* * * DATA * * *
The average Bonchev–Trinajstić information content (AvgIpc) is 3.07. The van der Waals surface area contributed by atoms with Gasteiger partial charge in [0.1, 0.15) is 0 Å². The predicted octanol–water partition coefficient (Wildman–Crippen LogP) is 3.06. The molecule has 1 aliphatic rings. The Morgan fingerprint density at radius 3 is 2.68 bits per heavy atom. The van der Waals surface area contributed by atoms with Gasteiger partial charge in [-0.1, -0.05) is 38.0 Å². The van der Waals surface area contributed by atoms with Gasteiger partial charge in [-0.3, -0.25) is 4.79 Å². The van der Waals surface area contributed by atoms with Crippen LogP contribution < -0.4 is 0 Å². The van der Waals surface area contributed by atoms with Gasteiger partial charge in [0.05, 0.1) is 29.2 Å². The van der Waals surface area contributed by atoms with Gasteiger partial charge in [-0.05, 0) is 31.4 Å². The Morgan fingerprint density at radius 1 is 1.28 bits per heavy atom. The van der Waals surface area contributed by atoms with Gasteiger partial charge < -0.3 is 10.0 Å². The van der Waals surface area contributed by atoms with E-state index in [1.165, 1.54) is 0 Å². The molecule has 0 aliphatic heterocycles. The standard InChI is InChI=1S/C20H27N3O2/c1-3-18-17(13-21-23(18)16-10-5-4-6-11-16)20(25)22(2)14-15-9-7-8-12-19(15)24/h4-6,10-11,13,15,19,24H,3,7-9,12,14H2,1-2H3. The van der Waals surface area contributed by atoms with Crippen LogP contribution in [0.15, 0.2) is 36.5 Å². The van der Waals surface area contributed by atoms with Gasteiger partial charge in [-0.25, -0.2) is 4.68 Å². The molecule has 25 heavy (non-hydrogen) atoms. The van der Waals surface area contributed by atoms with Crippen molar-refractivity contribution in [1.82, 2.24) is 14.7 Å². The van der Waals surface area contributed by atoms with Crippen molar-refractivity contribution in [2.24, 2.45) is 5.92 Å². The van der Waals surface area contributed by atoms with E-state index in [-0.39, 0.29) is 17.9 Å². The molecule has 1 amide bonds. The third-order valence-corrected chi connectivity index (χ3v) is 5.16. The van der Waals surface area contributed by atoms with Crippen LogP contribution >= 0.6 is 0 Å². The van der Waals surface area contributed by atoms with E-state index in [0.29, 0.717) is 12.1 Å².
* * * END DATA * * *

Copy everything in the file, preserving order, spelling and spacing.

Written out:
The average Bonchev–Trinajstić information content (AvgIpc) is 3.07. The van der Waals surface area contributed by atoms with Gasteiger partial charge in [0.1, 0.15) is 0 Å². The predicted octanol–water partition coefficient (Wildman–Crippen LogP) is 3.06. The molecule has 1 aliphatic rings. The Morgan fingerprint density at radius 3 is 2.68 bits per heavy atom. The van der Waals surface area contributed by atoms with Gasteiger partial charge in [-0.1, -0.05) is 38.0 Å². The van der Waals surface area contributed by atoms with Gasteiger partial charge in [-0.3, -0.25) is 4.79 Å². The van der Waals surface area contributed by atoms with Crippen LogP contribution < -0.4 is 0 Å². The van der Waals surface area contributed by atoms with Gasteiger partial charge in [0.05, 0.1) is 29.2 Å². The van der Waals surface area contributed by atoms with Gasteiger partial charge in [-0.05, 0) is 31.4 Å². The Morgan fingerprint density at radius 1 is 1.28 bits per heavy atom. The van der Waals surface area contributed by atoms with Gasteiger partial charge < -0.3 is 10.0 Å². The van der Waals surface area contributed by atoms with E-state index in [1.165, 1.54) is 0 Å². The molecule has 0 aliphatic heterocycles. The standard InChI is InChI=1S/C20H27N3O2/c1-3-18-17(13-21-23(18)16-10-5-4-6-11-16)20(25)22(2)14-15-9-7-8-12-19(15)24/h4-6,10-11,13,15,19,24H,3,7-9,12,14H2,1-2H3. The van der Waals surface area contributed by atoms with Crippen LogP contribution in [0.15, 0.2) is 36.5 Å². The van der Waals surface area contributed by atoms with Gasteiger partial charge in [-0.25, -0.2) is 4.68 Å². The molecule has 25 heavy (non-hydrogen) atoms. The van der Waals surface area contributed by atoms with Crippen molar-refractivity contribution in [1.82, 2.24) is 14.7 Å². The van der Waals surface area contributed by atoms with Crippen molar-refractivity contribution in [2.24, 2.45) is 5.92 Å². The van der Waals surface area contributed by atoms with E-state index in [-0.39, 0.29) is 17.9 Å². The molecule has 1 amide bonds. The third-order valence-corrected chi connectivity index (χ3v) is 5.16. The van der Waals surface area contributed by atoms with Crippen LogP contribution >= 0.6 is 0 Å². The van der Waals surface area contributed by atoms with E-state index in [0.29, 0.717) is 12.1 Å².